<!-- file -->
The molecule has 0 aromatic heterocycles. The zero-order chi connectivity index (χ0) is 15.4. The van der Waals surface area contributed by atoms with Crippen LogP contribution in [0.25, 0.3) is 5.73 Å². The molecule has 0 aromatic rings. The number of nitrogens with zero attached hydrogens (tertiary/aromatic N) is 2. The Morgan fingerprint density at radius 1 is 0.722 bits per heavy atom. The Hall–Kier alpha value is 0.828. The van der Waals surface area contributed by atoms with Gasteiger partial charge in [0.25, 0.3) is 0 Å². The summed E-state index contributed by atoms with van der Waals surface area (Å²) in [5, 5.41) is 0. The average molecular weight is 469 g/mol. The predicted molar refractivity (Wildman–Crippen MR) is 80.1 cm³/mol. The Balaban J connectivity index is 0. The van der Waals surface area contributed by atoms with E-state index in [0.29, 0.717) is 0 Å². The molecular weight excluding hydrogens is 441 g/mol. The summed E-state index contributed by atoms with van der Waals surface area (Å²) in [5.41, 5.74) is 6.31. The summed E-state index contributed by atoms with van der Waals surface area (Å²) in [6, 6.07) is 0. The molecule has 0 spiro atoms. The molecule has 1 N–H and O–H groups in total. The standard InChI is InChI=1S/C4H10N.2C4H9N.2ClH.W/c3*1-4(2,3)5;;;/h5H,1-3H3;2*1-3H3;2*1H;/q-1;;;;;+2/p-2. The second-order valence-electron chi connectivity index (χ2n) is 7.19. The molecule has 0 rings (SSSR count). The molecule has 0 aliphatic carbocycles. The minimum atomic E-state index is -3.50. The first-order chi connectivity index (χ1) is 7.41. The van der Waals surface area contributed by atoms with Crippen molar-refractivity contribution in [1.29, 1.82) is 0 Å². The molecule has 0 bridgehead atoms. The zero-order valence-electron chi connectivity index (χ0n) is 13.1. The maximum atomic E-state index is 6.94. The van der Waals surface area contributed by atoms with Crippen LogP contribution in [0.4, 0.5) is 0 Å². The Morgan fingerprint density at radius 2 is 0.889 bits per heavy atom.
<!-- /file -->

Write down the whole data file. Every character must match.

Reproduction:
The molecule has 0 aromatic heterocycles. The zero-order chi connectivity index (χ0) is 15.4. The van der Waals surface area contributed by atoms with Crippen LogP contribution in [0.25, 0.3) is 5.73 Å². The molecule has 0 aromatic rings. The number of nitrogens with zero attached hydrogens (tertiary/aromatic N) is 2. The Morgan fingerprint density at radius 1 is 0.722 bits per heavy atom. The Hall–Kier alpha value is 0.828. The van der Waals surface area contributed by atoms with Gasteiger partial charge in [0.25, 0.3) is 0 Å². The summed E-state index contributed by atoms with van der Waals surface area (Å²) in [5, 5.41) is 0. The average molecular weight is 469 g/mol. The predicted molar refractivity (Wildman–Crippen MR) is 80.1 cm³/mol. The Balaban J connectivity index is 0. The van der Waals surface area contributed by atoms with E-state index in [0.29, 0.717) is 0 Å². The molecular weight excluding hydrogens is 441 g/mol. The summed E-state index contributed by atoms with van der Waals surface area (Å²) in [5.41, 5.74) is 6.31. The summed E-state index contributed by atoms with van der Waals surface area (Å²) in [6, 6.07) is 0. The molecule has 0 spiro atoms. The molecule has 1 N–H and O–H groups in total. The standard InChI is InChI=1S/C4H10N.2C4H9N.2ClH.W/c3*1-4(2,3)5;;;/h5H,1-3H3;2*1-3H3;2*1H;/q-1;;;;;+2/p-2. The second-order valence-electron chi connectivity index (χ2n) is 7.19. The molecule has 0 rings (SSSR count). The molecule has 0 aliphatic carbocycles. The minimum atomic E-state index is -3.50. The first-order chi connectivity index (χ1) is 7.41. The van der Waals surface area contributed by atoms with Crippen molar-refractivity contribution in [1.29, 1.82) is 0 Å². The molecule has 0 bridgehead atoms. The zero-order valence-electron chi connectivity index (χ0n) is 13.1. The maximum atomic E-state index is 6.94. The van der Waals surface area contributed by atoms with Crippen LogP contribution in [0.4, 0.5) is 0 Å². The Morgan fingerprint density at radius 2 is 0.889 bits per heavy atom.